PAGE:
The Chicago Syndicate: Harry Aleman pleads for parole
The Mission Impossible Backpack

Thursday, December 08, 2005

Harry Aleman pleads for parole

Reputed mob hit man Harry Aleman pleaded for mercy from state parole board members Wednesday by insisting he was set up by government "stool pigeons" for a 1972 murder he didn't commit. Dressed in blue prison-issued garb and his hands curiously manicured for a prison janitor, Aleman told members of the Illinois Prisoner Review Board that he is undeserving of the 100- to 300-year prison term he received for the shotgun murder of a union official once married to his cousin.

"Serial killers get that," Aleman said in disgust, seemingly oblivious to the notion that some officials pin 20 mob killings on him, though he has been convicted of murder only once. "I caused no problems for anybody, and I'm no threat to anybody. And 27 years is a long period," Aleman said. He has spent most of the last 27 years in state or federal custody for various crimes. "That's double for what they give in this state for murder."

Aleman, 66, is locked up for the murder of William Logan, a Teamsters Union steward, on Chicago's West Side. In a 1977 trial, Aleman was acquitted of that crime, but it was later determined that the judge in the case had been bribed with the help of mob lawyer Bob Cooley, who later became a government informant. With Cooley's help, Aleman was retried in 1997 and convicted.

Aleman said his former "partner," William "Butch" Petrocelli, now dead, killed Logan in a dispute over the affections of Logan's ex-wife and allegations that Logan "used to knock Phyllis around and give her black eyes all the time."

During Wednesday's hearing at Western Illinois Correctional Center, Aleman also denied ever being affiliated with the mob, complained about having art supplies withheld from him and feigned ignorance when asked by one Prisoner Review Board member whether he had ever read Cooley's tell-all book on the mob, When Corruption Was King: How I Helped the Mob Rule Chicago, Then Brought the Outfit Down. Pausing for a moment, Aleman asked, "Bob Cooley, the stool pigeon guy?"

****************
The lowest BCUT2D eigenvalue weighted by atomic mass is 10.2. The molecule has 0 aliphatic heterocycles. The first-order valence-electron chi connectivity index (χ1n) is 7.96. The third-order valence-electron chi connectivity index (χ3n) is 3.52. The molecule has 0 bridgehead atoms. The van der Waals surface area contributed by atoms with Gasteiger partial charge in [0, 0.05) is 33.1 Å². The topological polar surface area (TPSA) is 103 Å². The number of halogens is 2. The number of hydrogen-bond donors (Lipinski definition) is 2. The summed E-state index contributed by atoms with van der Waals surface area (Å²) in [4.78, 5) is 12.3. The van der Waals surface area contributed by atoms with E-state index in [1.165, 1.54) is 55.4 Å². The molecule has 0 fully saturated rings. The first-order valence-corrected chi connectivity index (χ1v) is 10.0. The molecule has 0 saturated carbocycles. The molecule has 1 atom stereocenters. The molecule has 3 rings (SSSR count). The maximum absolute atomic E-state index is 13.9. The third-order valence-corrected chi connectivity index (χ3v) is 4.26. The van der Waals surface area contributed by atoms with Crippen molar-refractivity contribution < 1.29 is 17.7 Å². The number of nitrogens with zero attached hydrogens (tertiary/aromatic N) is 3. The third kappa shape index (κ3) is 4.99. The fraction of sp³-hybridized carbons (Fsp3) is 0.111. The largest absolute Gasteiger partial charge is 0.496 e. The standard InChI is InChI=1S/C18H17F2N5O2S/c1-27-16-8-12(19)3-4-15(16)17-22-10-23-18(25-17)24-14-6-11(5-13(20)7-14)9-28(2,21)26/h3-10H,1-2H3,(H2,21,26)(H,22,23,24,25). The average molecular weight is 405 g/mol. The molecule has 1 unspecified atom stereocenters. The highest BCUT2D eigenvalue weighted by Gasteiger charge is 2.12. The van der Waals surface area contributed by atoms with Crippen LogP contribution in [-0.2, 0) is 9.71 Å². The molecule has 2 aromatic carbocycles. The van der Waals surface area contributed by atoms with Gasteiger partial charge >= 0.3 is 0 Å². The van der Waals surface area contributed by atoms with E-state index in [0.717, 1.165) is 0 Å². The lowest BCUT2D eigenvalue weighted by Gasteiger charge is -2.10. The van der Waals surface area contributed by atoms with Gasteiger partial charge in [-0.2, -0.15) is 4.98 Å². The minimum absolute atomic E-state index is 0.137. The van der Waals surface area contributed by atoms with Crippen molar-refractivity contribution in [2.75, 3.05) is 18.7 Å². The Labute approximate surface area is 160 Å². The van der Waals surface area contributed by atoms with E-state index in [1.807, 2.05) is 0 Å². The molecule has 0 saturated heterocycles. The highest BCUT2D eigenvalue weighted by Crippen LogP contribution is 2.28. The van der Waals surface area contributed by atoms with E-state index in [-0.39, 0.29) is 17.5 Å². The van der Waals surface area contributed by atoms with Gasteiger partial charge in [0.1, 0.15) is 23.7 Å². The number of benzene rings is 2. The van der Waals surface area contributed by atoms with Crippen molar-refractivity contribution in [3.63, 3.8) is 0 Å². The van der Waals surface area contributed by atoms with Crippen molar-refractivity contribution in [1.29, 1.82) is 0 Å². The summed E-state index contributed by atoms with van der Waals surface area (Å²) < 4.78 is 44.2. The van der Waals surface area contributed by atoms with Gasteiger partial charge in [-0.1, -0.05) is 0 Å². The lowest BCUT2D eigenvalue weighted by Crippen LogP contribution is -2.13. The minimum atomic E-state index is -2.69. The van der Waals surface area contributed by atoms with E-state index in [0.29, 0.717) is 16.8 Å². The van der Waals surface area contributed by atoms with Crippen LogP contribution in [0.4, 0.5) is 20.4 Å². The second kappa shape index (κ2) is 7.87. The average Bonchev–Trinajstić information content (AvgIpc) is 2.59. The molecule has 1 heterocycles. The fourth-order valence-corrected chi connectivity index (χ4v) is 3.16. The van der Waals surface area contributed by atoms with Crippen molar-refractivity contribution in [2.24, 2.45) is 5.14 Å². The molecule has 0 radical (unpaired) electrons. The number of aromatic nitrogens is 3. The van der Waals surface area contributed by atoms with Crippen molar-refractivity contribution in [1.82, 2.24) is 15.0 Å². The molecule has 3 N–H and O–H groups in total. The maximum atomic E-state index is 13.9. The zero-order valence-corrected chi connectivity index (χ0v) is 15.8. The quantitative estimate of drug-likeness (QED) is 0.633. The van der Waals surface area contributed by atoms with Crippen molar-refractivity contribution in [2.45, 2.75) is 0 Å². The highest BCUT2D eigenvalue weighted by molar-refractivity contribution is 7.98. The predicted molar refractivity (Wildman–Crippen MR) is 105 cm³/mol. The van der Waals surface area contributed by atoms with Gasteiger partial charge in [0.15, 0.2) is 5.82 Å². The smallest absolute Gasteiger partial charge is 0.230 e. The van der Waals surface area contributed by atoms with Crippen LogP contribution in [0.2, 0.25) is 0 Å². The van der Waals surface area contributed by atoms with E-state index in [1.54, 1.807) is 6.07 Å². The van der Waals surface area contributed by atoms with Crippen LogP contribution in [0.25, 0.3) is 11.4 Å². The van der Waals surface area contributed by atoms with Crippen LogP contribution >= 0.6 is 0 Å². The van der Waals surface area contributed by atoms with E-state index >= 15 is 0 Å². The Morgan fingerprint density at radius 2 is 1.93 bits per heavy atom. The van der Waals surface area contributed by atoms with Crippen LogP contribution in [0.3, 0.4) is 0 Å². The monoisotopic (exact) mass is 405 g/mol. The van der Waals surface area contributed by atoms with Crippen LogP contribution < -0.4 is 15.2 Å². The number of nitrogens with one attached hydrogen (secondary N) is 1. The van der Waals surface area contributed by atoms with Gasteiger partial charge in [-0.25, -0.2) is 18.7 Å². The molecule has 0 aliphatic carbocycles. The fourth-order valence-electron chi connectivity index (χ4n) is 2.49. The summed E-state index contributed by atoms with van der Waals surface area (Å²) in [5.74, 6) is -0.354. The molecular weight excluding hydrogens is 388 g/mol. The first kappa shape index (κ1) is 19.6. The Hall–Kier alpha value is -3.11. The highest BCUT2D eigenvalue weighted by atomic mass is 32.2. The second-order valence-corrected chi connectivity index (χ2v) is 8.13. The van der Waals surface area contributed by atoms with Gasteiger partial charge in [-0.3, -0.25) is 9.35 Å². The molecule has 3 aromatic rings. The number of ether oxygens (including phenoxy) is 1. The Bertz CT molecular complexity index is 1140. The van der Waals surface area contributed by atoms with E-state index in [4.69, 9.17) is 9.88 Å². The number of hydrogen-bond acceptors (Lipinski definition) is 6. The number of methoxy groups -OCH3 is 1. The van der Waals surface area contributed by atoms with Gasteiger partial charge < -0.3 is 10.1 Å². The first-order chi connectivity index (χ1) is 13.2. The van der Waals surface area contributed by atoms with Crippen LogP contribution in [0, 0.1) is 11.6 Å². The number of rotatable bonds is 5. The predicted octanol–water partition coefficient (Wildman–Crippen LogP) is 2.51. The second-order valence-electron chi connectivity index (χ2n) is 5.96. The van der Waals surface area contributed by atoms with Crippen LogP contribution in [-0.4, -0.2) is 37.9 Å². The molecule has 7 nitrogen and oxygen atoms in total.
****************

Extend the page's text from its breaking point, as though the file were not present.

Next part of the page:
"He's the lawyer who allegedly carried the $10,000 to Frank Wilson, the judge," replied board member David Frier. "Oh, now I know who you mean, yeah. No, I never read his book," Aleman said. "He's a rat. He's going to say anything they want him to say, sir. C'mon. A rat, that's what they do. Give him a script, and he reads it."

Contacted by the Sun-Times afterward, Cooley called Aleman's foggy memory about him "comical," particularly given the role he played in helping bring Aleman down. "Maybe Harry is trying to get out on a medical. He must have Alzheimer's," Cooley cracked.

The board is expected to make its determination on Aleman's parole request at its next meeting on Dec. 15.

Scott Cassidy, the Cook County prosecutor who helped put Aleman behind bars, urged the board not to show any leniency toward him because he evaded prosecution for the crime for so long, prompting Aleman to interrupt. "Look at me and say that. I got 27 years in prison, almost half of my life," Aleman snapped. Staring back into Aleman's penetrating dark eyes, the veteran prosecutor continued to say his piece.

"Harry should be denied parole because the fact he escaped justice for so many years, and he lived the best part of his life while Billy Logan was dead," Cassidy said.

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